Television viewers and newspaper readers following the political scene in Egypt may have been struck by the most recent spate of violence involving pro-President Morsi Muslim Brotherhood followers who launched a brutal attack on peaceful demonstrators which left five dead and hundreds injured.
What happened? What went wrong? The truth of the matter is that any reading of the recent political thinking from the Muslim Brotherhood (forget about the public relations interviews) suggests that this is just the beginning. The worst is yet to come. In case some are wondering whether this is too gloomy, please note that all the evidence we have suggests some of the predictions below (number 4-9) are already coming to life.
Here are my predictions:
1: The Muslim Brotherhood, supported by other Islamist factions, will secure the needed majority vote for passing the constitution- even when all non-Islamist political forces boycott the referendum. We will see a repeat of the referendum on the proposed amendments to the constitution that we witnessed in March 2011, in which the Brothers (and other Islamists) mobilized a Muslim majority poor population to mark the green circle if they loved their religion (green being symbolic of Islam) and black if they wanted to follow the infidels and their religious leaders (Christian Orthodox priests in Egypt wear a black turban-like head gear).
2: The Brothers and the Salafis will win the parliamentary elections which will be neither free or fair, as religion will be used instrumentally to the maximum effect, propped up by welfare services and backed by direct vote purchasing. However, the parliamentary elections will meet the West’s satisfaction of being a milestone onto democracratization because the Islamists would have won via the ballot boxes.
3: The new parliament will issue legislation of a political nature that enables further monopolisation of power into the hands of the Muslim Brotherhood. It will also issue legislation of an ideological nature to deepen the Islamization of state and society by introducing new laws and revoking old ones, all under the banner of endorsing Shariah-compliance.
4. There will be a “cleansing” of the judiciary of all elements within it that are not friendly to the Muslim Brotherhood regime. This will be achieved through so-called constitutional and legal means. Instead, new graduates of Shariah school from Al-Azhar University (one of the Sunni world’s largest establishments) will be appointed as judges in their hundreds. Gradually, women judges will either be appointed to administrative non- judicial tasks or they will be “encouraged” to take up early retirement
5. The margin of separation between the executive, the judicial and the legislative will narrow increasingly, such that there will be a synchronization of agendas to endorse the Islamist state. Facilitating and catalyzing such a merger will be led by the new class of ulama (religious scholars) who will play a more behind-the-scenes role at first, beginning but that will become increasingly open afterwards.
6. The opposition and its key leaders will be subject to intense vilification (and possibly tried) for being antagonistic towards the implementation of God’s laws and being disrespectful towards the Muslim ruler. Eventually the more confrontational leftist political parties will be dissolved under the premise that their normative framework is in defiance with the Shariah.
7. Women’s rights will shrink considerably. More young girls will be given in marriage before or in early puberty and in poor areas sex trafficking will increase. This will be covered under the mantra of marriage, which will in some instances increase polygamy. The percentage of women in leadership positions at all levels of governance will diminish and violence against women will increase under various guises.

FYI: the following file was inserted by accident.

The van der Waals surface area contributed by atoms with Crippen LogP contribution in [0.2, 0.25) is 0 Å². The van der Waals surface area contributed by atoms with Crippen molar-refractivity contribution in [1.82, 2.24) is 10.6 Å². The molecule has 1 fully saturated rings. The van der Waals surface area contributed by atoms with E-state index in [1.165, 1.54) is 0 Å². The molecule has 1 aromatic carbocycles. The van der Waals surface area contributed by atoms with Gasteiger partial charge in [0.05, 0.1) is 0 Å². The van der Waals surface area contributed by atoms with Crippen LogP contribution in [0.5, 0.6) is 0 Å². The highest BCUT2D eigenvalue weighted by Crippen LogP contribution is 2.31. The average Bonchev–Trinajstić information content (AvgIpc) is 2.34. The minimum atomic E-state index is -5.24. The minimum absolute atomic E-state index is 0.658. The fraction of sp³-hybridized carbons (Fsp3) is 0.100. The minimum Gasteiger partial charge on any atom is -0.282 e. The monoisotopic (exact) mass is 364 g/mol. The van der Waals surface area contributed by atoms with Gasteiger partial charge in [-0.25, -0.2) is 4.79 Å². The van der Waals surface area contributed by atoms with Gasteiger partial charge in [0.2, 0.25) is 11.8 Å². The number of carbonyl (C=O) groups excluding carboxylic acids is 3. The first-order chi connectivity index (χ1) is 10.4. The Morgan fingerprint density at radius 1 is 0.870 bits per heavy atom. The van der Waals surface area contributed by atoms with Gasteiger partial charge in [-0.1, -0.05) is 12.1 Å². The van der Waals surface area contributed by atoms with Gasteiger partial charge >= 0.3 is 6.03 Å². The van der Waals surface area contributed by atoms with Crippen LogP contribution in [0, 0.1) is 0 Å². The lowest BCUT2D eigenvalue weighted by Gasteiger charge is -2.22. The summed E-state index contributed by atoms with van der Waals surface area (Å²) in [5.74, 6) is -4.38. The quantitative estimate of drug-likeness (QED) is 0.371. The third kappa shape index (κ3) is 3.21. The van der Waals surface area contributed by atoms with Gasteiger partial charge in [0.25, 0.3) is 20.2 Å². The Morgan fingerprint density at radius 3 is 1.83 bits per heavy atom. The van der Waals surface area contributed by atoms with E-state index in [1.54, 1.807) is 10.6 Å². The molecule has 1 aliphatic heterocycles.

8. Religious pluralism will be a thing of the past. More religious cleansing of the country’s ten percent Christian population will happen, through the expulsion of people from their villages and towns. Increasingly, the Islamists will mobilise people to “weed out” undesirables and present them for trial for insulting Islam and his prophet Mohamed.
9. Poverty will continue to grow, but Egypt will become an increasingly “sadaqa society”, to use Deniz Kandiyoti’s term. A sadaqa society is premised on the practice of Islamic charity where aid is distributed to the needy and faithful. The culture of the poor being the objects of religious-inspired benevolence rather than citizens with entitlements will become increasingly diffuse.
10. Independent media outlets (in particular satellite broadcasting) will be subject to increasing repression and some will be closed down. The freedom of the press will shrink considerably and in some instances, the government will not have to do anything about it – the Muslim Brotherhood militias will assume the responsibility of intimidating and threatening media professionals sufficiently such that they either quit or self-censor.
11 Finally – and this may possibly lead to a toppling of the regime – the Muslim Brotherhood will announce war with Israel. In order to do that, they could not (and would not) rely on the state of the Egyptian army. Resorting to other regional forces will be necessary and all kinds of military alliances will be made. This may seem unlikely now in view of Morsi’s brokering of the ceasefire in Gaza and his cosy relationship with the US government, but that will eventually change.
Mariz Tadros is a Research Fellow in the Participation, Power and Social Change research team at IDS.
Read other recent blogs by Mariz Tadros:
- Fascism: the ugly face of unruly politics
- The Egyptian Revolution and the parable of the of man who occupies your house
- We, the women who revolt
- From unruly politics to ballot boxes: rethinking the terms of democratic engagement in Egypt